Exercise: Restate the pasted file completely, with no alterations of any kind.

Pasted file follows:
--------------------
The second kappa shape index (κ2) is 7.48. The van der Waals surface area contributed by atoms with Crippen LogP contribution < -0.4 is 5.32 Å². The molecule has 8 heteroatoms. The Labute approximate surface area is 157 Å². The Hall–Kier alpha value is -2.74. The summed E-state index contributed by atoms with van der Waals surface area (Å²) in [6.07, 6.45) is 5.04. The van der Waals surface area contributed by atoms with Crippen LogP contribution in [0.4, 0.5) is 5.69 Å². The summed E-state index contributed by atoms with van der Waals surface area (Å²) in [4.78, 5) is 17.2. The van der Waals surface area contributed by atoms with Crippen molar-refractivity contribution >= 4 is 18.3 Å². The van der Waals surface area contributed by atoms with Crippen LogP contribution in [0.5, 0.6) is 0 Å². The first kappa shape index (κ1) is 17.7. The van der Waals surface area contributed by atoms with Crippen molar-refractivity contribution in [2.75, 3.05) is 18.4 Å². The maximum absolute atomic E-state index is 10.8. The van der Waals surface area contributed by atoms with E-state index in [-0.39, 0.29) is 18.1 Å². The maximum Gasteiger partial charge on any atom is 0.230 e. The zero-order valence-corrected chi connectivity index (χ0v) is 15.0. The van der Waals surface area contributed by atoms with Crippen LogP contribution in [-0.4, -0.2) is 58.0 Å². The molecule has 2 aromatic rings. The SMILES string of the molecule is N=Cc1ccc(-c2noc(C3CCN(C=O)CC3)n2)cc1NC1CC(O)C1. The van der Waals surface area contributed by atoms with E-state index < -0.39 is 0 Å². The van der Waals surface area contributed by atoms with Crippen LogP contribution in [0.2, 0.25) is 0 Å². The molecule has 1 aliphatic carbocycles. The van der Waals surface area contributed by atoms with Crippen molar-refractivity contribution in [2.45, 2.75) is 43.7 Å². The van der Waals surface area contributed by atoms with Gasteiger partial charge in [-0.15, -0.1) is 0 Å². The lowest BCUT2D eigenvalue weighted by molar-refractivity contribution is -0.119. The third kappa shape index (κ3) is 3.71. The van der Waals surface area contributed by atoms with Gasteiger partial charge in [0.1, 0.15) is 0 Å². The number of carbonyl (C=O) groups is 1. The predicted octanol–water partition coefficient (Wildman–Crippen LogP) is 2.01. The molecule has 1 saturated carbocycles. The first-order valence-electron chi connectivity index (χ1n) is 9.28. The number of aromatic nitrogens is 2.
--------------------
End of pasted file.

The second kappa shape index (κ2) is 7.48. The van der Waals surface area contributed by atoms with Crippen LogP contribution < -0.4 is 5.32 Å². The molecule has 8 heteroatoms. The Labute approximate surface area is 157 Å². The Hall–Kier alpha value is -2.74. The summed E-state index contributed by atoms with van der Waals surface area (Å²) in [6.07, 6.45) is 5.04. The van der Waals surface area contributed by atoms with Crippen LogP contribution in [0.4, 0.5) is 5.69 Å². The summed E-state index contributed by atoms with van der Waals surface area (Å²) in [4.78, 5) is 17.2. The van der Waals surface area contributed by atoms with Crippen molar-refractivity contribution >= 4 is 18.3 Å². The van der Waals surface area contributed by atoms with Crippen LogP contribution in [0.5, 0.6) is 0 Å². The first kappa shape index (κ1) is 17.7. The van der Waals surface area contributed by atoms with Crippen molar-refractivity contribution in [2.75, 3.05) is 18.4 Å². The maximum absolute atomic E-state index is 10.8. The van der Waals surface area contributed by atoms with E-state index in [-0.39, 0.29) is 18.1 Å². The maximum Gasteiger partial charge on any atom is 0.230 e. The zero-order valence-corrected chi connectivity index (χ0v) is 15.0. The van der Waals surface area contributed by atoms with Crippen LogP contribution in [-0.4, -0.2) is 58.0 Å². The molecule has 2 aromatic rings. The SMILES string of the molecule is N=Cc1ccc(-c2noc(C3CCN(C=O)CC3)n2)cc1NC1CC(O)C1. The van der Waals surface area contributed by atoms with E-state index < -0.39 is 0 Å². The van der Waals surface area contributed by atoms with Crippen LogP contribution in [0.2, 0.25) is 0 Å². The molecule has 1 aliphatic carbocycles. The van der Waals surface area contributed by atoms with Crippen molar-refractivity contribution in [2.45, 2.75) is 43.7 Å². The van der Waals surface area contributed by atoms with Gasteiger partial charge in [-0.15, -0.1) is 0 Å². The lowest BCUT2D eigenvalue weighted by molar-refractivity contribution is -0.119. The third kappa shape index (κ3) is 3.71. The van der Waals surface area contributed by atoms with Gasteiger partial charge in [0.1, 0.15) is 0 Å². The number of carbonyl (C=O) groups is 1. The predicted octanol–water partition coefficient (Wildman–Crippen LogP) is 2.01. The molecule has 1 saturated carbocycles. The first-order valence-electron chi connectivity index (χ1n) is 9.28. The number of aromatic nitrogens is 2.